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Don’t be complacent about communists, Jerry Rao warns in his book

M Ramesh | Updated on March 16, 2020 Published on March 16, 2020

The communists may be down as a political force, but it would be folly to take them lightly, says Jerry Rao, founder and former CEO of software company, Mphasis, in his book The Indian Conservative.

The book, which has heavy anti-Left overtones, says that while the communists may have suffered electoral setbacks, they have “a disproportionate influence in Indian academia, especially in the departments of humanities and the social sciences.”

In an obvious reference to JNU and the Delhi University (though both are mentioned by name elsewhere), Rao notes, “by many accounts, they (communists) routinely gang-up to deny appointments, tenure and promotions to conservatives.” Notably, he refers to himself as a conservative, often using the words “we conservatives”, in the book.

He goes on to observe that the communists are “at the forefront in the efforts to brainwash students into believing (that) the Indian state is an oppressive one. Their narratives regarding Kashmir, the North East, the tribals of central India, Dalits and Muslims are full of cockamamie exaggerations.”

Rao notes that “the Indian state is routinely portrayed by Marxists as a fascist and totalitarian entity” and that modern Hinduism is depicted as “nothing but an ongoing upper-caste, patriarchal conspiracy.”

Specifically, on calls for the liberation of Kashmir, Rao says that if Kashmir were to be separated from India, “the fate of Buddhists, the remnant minuscule Hindus, Ahmadiyyas, Shias and, for that matter, Kashmiri Sunni women, who would face Islamic restrictions, would end by being horrifying.”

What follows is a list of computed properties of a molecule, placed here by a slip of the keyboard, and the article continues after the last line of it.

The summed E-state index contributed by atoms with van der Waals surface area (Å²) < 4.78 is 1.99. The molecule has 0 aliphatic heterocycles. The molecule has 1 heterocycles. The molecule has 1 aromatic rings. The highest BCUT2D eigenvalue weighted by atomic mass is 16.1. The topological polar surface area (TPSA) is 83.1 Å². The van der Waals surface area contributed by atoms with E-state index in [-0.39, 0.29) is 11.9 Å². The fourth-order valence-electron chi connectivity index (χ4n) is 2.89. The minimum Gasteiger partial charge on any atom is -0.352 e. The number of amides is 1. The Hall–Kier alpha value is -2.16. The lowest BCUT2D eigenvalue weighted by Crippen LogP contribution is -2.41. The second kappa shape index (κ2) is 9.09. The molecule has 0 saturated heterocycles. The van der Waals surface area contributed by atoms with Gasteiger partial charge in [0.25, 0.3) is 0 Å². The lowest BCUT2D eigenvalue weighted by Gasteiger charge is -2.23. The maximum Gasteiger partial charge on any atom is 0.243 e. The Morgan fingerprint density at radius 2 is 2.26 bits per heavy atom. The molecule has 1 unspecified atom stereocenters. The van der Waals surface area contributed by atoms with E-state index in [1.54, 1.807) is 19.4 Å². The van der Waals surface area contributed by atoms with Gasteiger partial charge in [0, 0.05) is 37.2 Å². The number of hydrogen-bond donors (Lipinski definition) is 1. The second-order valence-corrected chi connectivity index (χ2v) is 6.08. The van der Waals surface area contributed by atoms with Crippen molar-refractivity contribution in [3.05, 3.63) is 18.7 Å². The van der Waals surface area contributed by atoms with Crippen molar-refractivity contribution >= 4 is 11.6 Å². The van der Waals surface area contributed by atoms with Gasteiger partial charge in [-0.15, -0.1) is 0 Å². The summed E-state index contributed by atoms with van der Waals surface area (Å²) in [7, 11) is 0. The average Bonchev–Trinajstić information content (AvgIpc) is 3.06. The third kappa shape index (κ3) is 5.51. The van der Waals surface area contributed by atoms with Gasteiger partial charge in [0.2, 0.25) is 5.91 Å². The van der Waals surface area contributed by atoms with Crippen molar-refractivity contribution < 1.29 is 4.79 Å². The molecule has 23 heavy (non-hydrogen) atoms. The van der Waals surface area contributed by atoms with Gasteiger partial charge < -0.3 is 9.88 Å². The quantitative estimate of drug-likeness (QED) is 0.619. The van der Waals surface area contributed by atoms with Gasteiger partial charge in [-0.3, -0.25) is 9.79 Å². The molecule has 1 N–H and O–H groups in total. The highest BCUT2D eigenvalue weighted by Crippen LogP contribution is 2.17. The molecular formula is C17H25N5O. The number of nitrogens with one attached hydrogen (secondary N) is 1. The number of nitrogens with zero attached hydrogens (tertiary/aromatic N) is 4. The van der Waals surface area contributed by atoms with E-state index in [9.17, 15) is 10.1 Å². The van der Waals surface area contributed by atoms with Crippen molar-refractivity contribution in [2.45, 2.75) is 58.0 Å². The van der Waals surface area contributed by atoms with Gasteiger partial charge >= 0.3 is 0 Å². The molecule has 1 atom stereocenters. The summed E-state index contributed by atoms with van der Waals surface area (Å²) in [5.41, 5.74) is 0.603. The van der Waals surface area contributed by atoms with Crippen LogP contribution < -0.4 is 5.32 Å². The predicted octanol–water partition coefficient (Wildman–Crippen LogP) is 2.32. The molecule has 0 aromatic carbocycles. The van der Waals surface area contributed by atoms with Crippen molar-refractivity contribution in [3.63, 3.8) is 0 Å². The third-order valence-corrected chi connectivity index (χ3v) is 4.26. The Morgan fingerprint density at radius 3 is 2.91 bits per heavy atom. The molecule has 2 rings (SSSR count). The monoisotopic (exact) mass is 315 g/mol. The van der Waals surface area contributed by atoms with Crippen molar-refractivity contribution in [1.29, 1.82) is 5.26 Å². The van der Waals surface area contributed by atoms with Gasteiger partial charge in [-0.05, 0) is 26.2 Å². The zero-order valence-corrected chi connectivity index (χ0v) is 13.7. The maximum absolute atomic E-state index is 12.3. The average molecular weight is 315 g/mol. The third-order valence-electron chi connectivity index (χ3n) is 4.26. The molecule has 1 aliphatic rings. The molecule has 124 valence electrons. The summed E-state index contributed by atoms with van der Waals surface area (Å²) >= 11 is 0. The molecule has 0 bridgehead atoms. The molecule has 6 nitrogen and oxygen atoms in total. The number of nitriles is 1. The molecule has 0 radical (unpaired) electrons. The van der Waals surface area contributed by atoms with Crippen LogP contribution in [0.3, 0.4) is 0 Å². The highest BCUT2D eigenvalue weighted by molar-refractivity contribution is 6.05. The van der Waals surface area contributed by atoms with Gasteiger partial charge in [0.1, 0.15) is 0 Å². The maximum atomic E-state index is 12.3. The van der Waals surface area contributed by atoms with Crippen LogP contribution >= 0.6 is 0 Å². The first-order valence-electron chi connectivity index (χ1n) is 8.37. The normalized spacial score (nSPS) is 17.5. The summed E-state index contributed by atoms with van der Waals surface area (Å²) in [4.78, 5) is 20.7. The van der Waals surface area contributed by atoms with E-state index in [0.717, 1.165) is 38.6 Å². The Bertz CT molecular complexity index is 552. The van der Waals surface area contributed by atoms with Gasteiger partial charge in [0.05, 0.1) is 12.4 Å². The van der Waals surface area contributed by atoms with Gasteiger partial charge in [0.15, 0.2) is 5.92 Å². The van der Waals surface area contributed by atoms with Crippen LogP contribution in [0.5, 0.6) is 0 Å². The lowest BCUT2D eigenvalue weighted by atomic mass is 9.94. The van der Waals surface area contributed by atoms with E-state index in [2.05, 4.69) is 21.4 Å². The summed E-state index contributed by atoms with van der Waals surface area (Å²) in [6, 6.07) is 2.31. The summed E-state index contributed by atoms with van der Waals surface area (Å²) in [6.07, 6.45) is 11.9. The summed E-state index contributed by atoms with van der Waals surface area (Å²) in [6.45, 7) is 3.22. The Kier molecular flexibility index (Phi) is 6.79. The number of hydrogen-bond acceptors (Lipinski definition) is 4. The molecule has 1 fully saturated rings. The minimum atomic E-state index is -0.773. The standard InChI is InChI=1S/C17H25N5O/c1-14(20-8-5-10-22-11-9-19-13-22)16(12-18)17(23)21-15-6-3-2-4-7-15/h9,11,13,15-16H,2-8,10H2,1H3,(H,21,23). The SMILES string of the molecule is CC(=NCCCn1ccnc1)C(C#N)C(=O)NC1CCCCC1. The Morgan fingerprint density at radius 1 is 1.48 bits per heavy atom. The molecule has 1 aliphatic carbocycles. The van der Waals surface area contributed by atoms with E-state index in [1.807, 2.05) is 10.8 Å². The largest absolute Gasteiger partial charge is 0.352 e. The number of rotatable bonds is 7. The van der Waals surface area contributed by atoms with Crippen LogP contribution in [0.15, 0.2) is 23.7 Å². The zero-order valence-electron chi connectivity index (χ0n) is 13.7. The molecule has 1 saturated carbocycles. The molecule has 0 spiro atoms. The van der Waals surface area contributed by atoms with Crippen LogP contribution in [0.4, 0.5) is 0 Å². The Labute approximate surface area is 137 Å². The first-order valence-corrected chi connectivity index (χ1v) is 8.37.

Observing that every state in India has multiple minorities, Rao says that “it is crucial that we remind their gullible students in taxpayer-funded universities that under the instruction of Comrade Stalin, the communists of India supported the Partition and that their great Chairman Mao supported Yahya Khan’s genocide in Bangladesh.”

The communists, using their “fifth column implants” in the Planning Commission, ensured that India was “programmed for poverty” the book says. Further, the communists “do not subscribe to the India of the Indian state and would be happy with the dissolution of the Indian state and the complete fragmentation of the Indian culture.”

The Indian Conservative is non-political, but it is clear that the author identifies himself with the Hindu right. The book traces the history of Indian conservatism (making it clear that conservatism does not mean change-aversion), right from the very early days, how it was shaped during the British rule and then in the decades after Independence.

Arguing that in post-Independence India, the Mahalanobis-led communist thinking was not just part of the “prevailing zeitgeist”, Rao says that “these Leftists were, in their personal lives, trying to get the best deals (for themselves) they could.” He goes on to say that “they resembled the very people they opposed – the selfish individuals who were pursuing their private profits.”

On the Congress party, Rao again says it ought not to be written off, given that “it has considerable salience and contributes disproportionately to the intellectual dialogue in Indian politics.”

On social matters, the Congress “has tied itself up in some difficult knots”, Rao says. “The idea that a minority group can have a first claim on national resources is startling,” he says, in an obvious reference to a statement to that effect made by Prime Minister Manmohan Singh.

“The Congress ideologues seem to want to move to the position that we are nothing but a country of minorities,” says Rao. He wants the conservatives to support the pro-market caucus within the Congress, but observes that “the baneful influence of Left-wing academics” over Congress seems to make that difficult.

The Congress, Rao says, needs to be reminded that the “majority needs not only to be not ignored, but it also needs to be respected.”

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Published on March 16, 2020
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